Phone hacking targets run into thousandsby Gordon Rayner, telegraph.co.uk
February 10th 2011
Until now, police have refused to disclose the identities of up to 3,000 public figures, including actors and politicians, whose names were found in notes seized from a private detective who was jailed in 2007 for his part in the phone hacking scandal.
In a significant change of tack, Scotland Yard has confirmed that all of the people whose names appear on the list will now be informed, which could lead to a flood of costly compensation claims against the newspaper.
The Metropolitan Police also said some people who had previously been told they were not victims of phone hacking would be contacted "urgently" to be told they may in fact have been targets.
John Prescott, the former deputy prime minister, said he had already been visited by Deputy Assistant Commissioner Sue Akers, the officer leading the new investigation.
He said he was told that invoices unearthed by officers indicated that he was a target of Glenn Mulcaire, the private investigator employed by the newspaper.
Mr Prescott said: "This proves my long-held belief that the original Met police investigation into Mulcaire and News International was completely inadequate."
DAC Akers yesterday announced that she had personally contacted other potential victims of hacking.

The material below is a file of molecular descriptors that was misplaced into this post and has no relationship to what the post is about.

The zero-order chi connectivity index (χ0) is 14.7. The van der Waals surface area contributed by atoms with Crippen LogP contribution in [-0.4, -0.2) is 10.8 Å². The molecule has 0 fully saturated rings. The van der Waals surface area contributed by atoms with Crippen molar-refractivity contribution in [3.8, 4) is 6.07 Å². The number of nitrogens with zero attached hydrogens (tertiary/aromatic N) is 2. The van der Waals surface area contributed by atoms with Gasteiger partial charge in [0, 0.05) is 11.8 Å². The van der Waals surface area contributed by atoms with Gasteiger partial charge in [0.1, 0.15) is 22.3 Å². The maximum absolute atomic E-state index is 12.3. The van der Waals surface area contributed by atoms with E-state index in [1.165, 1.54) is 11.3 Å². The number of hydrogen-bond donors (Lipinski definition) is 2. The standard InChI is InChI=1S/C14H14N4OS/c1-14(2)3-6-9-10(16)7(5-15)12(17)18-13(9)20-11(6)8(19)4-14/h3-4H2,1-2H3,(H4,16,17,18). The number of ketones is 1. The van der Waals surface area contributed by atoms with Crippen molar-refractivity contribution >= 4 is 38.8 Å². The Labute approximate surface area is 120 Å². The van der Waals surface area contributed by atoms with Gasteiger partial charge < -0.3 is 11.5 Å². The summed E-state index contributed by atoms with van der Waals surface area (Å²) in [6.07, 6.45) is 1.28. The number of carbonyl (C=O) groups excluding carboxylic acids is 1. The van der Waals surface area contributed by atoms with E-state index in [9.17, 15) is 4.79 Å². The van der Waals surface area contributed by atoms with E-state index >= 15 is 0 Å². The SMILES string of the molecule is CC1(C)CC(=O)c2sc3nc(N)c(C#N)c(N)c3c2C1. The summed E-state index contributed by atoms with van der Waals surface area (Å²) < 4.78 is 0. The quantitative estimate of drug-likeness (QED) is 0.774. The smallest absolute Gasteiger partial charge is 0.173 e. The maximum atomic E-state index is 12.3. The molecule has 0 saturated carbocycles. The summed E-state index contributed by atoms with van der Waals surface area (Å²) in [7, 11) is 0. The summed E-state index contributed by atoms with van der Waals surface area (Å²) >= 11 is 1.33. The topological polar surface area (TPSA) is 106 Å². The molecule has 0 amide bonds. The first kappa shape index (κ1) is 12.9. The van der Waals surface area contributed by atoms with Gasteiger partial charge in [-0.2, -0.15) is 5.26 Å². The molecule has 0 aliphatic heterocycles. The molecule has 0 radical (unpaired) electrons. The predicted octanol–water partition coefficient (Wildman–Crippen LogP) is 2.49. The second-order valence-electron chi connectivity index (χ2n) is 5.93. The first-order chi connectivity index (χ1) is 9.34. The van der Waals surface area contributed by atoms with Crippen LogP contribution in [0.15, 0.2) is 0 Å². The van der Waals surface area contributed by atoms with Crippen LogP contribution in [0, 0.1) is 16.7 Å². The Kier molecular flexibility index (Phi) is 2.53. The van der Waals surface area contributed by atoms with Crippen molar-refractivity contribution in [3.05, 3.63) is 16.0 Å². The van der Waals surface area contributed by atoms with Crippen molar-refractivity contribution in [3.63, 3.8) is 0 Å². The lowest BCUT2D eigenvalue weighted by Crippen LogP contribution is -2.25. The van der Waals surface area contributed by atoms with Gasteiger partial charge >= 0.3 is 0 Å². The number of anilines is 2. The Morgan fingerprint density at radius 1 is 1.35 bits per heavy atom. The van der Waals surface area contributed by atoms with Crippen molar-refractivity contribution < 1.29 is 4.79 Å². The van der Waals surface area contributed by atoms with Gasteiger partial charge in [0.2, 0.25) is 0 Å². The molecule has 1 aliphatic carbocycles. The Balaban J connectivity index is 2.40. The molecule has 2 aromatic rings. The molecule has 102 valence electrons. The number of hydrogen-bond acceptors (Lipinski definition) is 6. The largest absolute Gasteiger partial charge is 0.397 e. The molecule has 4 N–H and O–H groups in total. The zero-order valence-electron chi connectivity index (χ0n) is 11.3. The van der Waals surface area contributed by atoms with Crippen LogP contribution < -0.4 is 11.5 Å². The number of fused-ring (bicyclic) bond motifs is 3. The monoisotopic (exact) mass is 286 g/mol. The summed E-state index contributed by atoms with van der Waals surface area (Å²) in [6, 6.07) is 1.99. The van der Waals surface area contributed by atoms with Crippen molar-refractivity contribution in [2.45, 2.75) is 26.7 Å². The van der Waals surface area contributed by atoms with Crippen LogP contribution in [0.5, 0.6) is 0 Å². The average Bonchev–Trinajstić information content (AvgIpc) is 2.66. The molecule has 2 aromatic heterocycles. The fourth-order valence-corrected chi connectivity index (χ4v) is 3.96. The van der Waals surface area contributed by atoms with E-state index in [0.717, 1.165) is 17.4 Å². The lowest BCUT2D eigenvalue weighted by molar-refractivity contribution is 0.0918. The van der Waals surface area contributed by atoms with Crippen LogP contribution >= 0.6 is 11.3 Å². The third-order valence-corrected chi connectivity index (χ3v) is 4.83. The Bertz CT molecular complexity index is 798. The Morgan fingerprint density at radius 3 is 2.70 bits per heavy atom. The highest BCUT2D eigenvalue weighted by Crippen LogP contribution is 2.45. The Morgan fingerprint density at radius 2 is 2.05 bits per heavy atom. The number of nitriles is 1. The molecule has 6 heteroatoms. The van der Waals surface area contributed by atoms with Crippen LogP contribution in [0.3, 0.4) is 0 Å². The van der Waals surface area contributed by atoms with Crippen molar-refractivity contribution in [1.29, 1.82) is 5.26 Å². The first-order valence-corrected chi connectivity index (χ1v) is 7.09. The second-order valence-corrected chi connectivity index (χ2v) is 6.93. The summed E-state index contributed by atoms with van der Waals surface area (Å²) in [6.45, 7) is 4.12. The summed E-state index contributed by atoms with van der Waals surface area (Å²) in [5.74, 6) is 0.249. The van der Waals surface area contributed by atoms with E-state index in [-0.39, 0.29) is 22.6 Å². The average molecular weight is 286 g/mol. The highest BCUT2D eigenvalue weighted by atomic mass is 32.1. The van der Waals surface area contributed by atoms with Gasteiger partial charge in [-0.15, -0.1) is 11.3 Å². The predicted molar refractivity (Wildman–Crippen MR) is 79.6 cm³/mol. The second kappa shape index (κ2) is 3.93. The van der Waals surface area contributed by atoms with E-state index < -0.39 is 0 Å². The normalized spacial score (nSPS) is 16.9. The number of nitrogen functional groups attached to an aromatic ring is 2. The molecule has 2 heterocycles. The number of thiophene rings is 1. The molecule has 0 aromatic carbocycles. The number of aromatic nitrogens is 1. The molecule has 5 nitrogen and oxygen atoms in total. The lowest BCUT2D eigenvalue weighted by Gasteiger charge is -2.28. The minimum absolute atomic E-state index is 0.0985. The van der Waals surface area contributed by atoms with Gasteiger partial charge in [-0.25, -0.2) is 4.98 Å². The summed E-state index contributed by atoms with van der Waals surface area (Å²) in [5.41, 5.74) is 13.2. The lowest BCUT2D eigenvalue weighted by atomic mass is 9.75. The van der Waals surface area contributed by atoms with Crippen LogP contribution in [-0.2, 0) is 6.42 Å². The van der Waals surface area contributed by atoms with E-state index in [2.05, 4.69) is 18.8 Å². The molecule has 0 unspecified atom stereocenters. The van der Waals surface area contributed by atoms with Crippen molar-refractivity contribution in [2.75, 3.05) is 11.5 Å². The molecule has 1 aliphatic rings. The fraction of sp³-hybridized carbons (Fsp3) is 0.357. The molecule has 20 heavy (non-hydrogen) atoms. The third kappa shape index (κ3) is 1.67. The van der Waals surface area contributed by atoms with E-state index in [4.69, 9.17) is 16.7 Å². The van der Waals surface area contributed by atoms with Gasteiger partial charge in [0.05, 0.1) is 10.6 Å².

The development is likely to add to criticism of the force's original investigation in 2005, after accusations that it failed to pursue the evidence with sufficient rigour.
The Met started a fresh investigation into phone hacking at the News of the World after it was handed new evidence by the newspaper last month.
DAC Akers added: "In time... we will make contact with everyone who had some of their personal contact details found in the documents seized in 2005.
"This will ensure all of those who have been affected in some way are made aware of the information we have found relating to them."
A source close to the inquiry said there was no direct evidence to prove that the phones of most of the people on the list had been hacked, but by informing them that their names were on the list, it would give them the chance to tell police of any suspicions they had.
Up to 3,000 names and contact details were found in notes kept by Glenn Mulcaire, a private investigator who hacked phones on behalf of Clive Goodman, the News of the World's former royal editor, who was also jailed in 2007.
The News of the World has already settled civil claims running into millions of pounds after being sued by phone hacking victims including Max Clifford, the publicist, and Gordon Taylor, the former head of the Professional Footballers' Association.
It is understood the newspaper had been told it could face further claims running into tens of millions of pounds, even before the latest development.
Among those who have said they believe their phones were hacked, and who will now be waiting for a possible call from the Met, are the politicians Gordon Brown and George Galloway. Other names on Mr Mulcaire's list are reported to include Nigella Lawson, the chef, and Boris Johnson, the Mayor of London.
Last month, Ian Edmondson, the News of the World's assistant editor, was sacked after emails were discovered that allegedly showed he was aware of the phone hacking. His former boss Andy Coulson resigned from his job as Downing Street's head of communications following renewed questions about his role as the newspaper's editor.
He has repeatedly denied any knowledge of hacking when he was the newspaper’s editor.
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